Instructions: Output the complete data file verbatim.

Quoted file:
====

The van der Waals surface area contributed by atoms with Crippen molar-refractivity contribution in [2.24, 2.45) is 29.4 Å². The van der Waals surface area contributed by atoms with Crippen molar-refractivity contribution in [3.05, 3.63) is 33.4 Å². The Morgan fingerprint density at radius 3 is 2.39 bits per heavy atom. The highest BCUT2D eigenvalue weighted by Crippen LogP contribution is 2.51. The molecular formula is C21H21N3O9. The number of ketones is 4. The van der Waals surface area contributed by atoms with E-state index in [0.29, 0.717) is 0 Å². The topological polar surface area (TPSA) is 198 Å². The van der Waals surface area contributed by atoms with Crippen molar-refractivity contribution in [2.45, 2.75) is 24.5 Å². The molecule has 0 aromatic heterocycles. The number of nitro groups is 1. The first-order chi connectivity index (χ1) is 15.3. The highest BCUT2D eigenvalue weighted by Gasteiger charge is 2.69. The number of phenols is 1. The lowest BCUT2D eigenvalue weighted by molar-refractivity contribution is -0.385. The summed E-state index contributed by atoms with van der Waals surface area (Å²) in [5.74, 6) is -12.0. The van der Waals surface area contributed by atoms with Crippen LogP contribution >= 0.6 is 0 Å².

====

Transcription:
The van der Waals surface area contributed by atoms with Crippen molar-refractivity contribution in [2.24, 2.45) is 29.4 Å². The van der Waals surface area contributed by atoms with Crippen molar-refractivity contribution in [3.05, 3.63) is 33.4 Å². The Morgan fingerprint density at radius 3 is 2.39 bits per heavy atom. The highest BCUT2D eigenvalue weighted by Crippen LogP contribution is 2.51. The molecular formula is C21H21N3O9. The number of ketones is 4. The van der Waals surface area contributed by atoms with E-state index in [0.29, 0.717) is 0 Å². The topological polar surface area (TPSA) is 198 Å². The van der Waals surface area contributed by atoms with Crippen molar-refractivity contribution in [2.45, 2.75) is 24.5 Å². The molecule has 0 aromatic heterocycles. The number of nitro groups is 1. The first-order chi connectivity index (χ1) is 15.3. The highest BCUT2D eigenvalue weighted by Gasteiger charge is 2.69. The number of phenols is 1. The lowest BCUT2D eigenvalue weighted by molar-refractivity contribution is -0.385. The summed E-state index contributed by atoms with van der Waals surface area (Å²) in [5.74, 6) is -12.0. The van der Waals surface area contributed by atoms with Crippen LogP contribution >= 0.6 is 0 Å².